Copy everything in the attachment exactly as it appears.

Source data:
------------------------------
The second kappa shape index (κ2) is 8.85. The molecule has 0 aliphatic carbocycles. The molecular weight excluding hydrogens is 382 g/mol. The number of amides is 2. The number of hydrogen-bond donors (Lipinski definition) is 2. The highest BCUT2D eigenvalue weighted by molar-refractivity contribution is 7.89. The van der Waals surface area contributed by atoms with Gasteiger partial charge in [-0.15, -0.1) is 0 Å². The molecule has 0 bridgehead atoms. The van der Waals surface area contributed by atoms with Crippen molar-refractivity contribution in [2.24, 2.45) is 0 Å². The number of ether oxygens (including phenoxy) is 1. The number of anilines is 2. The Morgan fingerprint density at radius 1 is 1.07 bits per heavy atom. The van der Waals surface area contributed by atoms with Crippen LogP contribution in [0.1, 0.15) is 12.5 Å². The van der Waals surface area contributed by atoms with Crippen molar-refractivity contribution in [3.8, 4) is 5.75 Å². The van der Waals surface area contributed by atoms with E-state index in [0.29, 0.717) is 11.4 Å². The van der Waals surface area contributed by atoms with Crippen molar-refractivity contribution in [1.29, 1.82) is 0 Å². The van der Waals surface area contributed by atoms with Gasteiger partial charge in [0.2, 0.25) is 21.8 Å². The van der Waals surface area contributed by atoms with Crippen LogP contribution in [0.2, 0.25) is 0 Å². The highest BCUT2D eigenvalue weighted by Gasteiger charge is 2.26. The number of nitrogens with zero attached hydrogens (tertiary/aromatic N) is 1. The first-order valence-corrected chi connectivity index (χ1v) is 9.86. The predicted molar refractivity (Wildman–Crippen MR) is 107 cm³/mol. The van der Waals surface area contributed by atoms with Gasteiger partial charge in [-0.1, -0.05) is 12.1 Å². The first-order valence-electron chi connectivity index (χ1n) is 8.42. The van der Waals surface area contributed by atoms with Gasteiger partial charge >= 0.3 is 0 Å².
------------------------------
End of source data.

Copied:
The second kappa shape index (κ2) is 8.85. The molecule has 0 aliphatic carbocycles. The molecular weight excluding hydrogens is 382 g/mol. The number of amides is 2. The number of hydrogen-bond donors (Lipinski definition) is 2. The highest BCUT2D eigenvalue weighted by molar-refractivity contribution is 7.89. The van der Waals surface area contributed by atoms with Gasteiger partial charge in [-0.15, -0.1) is 0 Å². The molecule has 0 bridgehead atoms. The van der Waals surface area contributed by atoms with Crippen molar-refractivity contribution in [2.24, 2.45) is 0 Å². The number of ether oxygens (including phenoxy) is 1. The number of anilines is 2. The Morgan fingerprint density at radius 1 is 1.07 bits per heavy atom. The van der Waals surface area contributed by atoms with Crippen LogP contribution in [0.1, 0.15) is 12.5 Å². The van der Waals surface area contributed by atoms with Crippen molar-refractivity contribution in [3.8, 4) is 5.75 Å². The van der Waals surface area contributed by atoms with E-state index in [0.29, 0.717) is 11.4 Å². The van der Waals surface area contributed by atoms with Crippen molar-refractivity contribution in [1.29, 1.82) is 0 Å². The van der Waals surface area contributed by atoms with Gasteiger partial charge in [0.2, 0.25) is 21.8 Å². The van der Waals surface area contributed by atoms with Crippen LogP contribution in [0.2, 0.25) is 0 Å². The highest BCUT2D eigenvalue weighted by Gasteiger charge is 2.26. The number of nitrogens with zero attached hydrogens (tertiary/aromatic N) is 1. The first-order valence-corrected chi connectivity index (χ1v) is 9.86. The predicted molar refractivity (Wildman–Crippen MR) is 107 cm³/mol. The van der Waals surface area contributed by atoms with Gasteiger partial charge in [-0.1, -0.05) is 12.1 Å². The first-order valence-electron chi connectivity index (χ1n) is 8.42. The van der Waals surface area contributed by atoms with Gasteiger partial charge >= 0.3 is 0 Å².